Wednesday, March 18, 2020

#59 Beyond Gender, Divisions, Conflicts

Each of us has it within our grasp to “frame” each situation in the way that “suits” us in that moment. Like moving cameras/projectors, we move about our ‘world’ taking pictures, refocusing those pictures, replaying those pictures, and then storing them in another kind of “frame” as to where they belong in our personal archive of memories. 

In a kind of paradoxical way, while we are ‘sorting and filing and storing,’ we are also projecting these pictures onto our own screen as well as onto the screen in the room where we sit. And while it is in constant flux or flow, our archive is one of the bases of what we consider to be our identity. Our pictures of “who” we are, and “how we have become and are becoming that person, shedding each and every single cell every single year, and replacing them with new cells, our minds are continuing to ‘discover’ images along with the thoughts, feelings and the gestalt of that “moment” currently on our screen.

We are introduced to “laws of physics,” and “laws of human development,” and “laws of gravity,” as well as “laws of biology, geology, chemistry, mathematics, medicine, and then the finer “laws” of each of the academic disciplines. Simultaneously we are learning about the ‘laws’ that govern our behaviour, land law, commercial law, criminal law, contracts law, and the many processes through which any of our needs, complaints, conflicts and aspirations must pass in order to move toward recognition, respect and perhaps even reward.

We “learn” both through cognitive memory and through the experiences that cross our paths, including the faces and voices of others both formally assigned to our mentorship and those who accidentally and “fatefully” appear in our space.
In each situation, we listen to and watch the words, attitudes, beliefs, and actions of those who have preceded us, in our family, our school, our town, and our nations. In turn, we reflect on what flows into our conscious minds, and what flows into and through our unconscious, although the latter is much less visceral and risks being missed. We also interact with the ‘things’ that comprise our little world, like our phones, our laptops, our televisions, our vehicles, the food we eat, the clothes we wear and the messages that affirm or disclaim our particular choices.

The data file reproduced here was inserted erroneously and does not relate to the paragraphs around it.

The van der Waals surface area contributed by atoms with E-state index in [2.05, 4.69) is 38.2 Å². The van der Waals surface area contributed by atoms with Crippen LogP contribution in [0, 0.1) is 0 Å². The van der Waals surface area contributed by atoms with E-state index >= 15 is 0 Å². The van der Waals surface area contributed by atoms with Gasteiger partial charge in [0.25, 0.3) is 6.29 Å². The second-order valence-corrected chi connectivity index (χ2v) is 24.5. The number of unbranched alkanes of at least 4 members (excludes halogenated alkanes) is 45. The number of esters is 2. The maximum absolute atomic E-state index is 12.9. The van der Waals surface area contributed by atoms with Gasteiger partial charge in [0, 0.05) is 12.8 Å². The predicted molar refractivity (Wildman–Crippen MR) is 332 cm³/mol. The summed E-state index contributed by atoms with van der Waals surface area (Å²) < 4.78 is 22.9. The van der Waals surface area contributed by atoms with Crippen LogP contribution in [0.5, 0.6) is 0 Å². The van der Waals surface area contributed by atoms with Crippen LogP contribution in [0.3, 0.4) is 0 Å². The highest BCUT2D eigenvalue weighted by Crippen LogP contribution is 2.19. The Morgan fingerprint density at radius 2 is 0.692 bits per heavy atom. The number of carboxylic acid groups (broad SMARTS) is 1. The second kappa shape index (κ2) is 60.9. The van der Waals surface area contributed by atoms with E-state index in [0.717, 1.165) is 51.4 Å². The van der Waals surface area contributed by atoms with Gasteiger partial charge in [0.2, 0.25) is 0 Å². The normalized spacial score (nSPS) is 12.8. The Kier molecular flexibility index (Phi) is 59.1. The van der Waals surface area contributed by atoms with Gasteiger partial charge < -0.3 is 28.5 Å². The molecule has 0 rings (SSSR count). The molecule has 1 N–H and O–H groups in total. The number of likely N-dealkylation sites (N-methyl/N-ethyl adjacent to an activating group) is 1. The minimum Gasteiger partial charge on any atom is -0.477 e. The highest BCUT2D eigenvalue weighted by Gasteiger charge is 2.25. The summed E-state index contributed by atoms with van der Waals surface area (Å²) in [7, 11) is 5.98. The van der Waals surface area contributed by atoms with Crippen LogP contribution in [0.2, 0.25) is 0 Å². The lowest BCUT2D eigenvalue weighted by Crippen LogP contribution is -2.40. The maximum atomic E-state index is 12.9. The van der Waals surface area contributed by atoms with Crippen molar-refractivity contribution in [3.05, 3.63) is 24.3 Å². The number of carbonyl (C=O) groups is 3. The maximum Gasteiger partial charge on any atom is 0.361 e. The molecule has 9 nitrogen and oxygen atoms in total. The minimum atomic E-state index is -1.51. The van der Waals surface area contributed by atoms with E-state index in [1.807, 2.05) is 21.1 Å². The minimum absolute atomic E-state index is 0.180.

And when we each face a serious threat/challenge/opponent/illness and potentially death, we somehow revert, according to one of the ‘laws’ of psychology, to our default position, the one that seems to have been our preferred “framing” of the situation in the past. Often described as “fight or flight,” this default position, however, is much less easily and neatly boxed as one gets older. For the child, however, it is eminently reasonable that such a choice is paramount, depending on the degree of the threat, and the depth to which it penetrates his or her “heart”. And for much of the public discourse, similar binary choices apply to the public messages delivered by leaders charged with managing the crisis. To close all schools, or not, to send all workers home or not, to ban all public gatherings or not, to test all citizens or not, to put the country on a war footing or not….these are all public discussions, debates and eventually decisions that political, health, security and academic thinkers and leaders will have to face.

Classifying any “event” (itself something of a misnomer, given the extensive and expansive dimensions of an evolving event into a dynamic that could/would/will continue to reverberate over a protracted period of time) as, for example an economic crisis, or a health crisis fails to grasp the interconnection and inter-dependence of both aspects of the current pandemic. And those who fail to perceive, believe and accept it first as a “health” crisis, with economic, national security, environmental, and perhaps even existential aspects, are risking the potential options and processes needed to confront the crisis.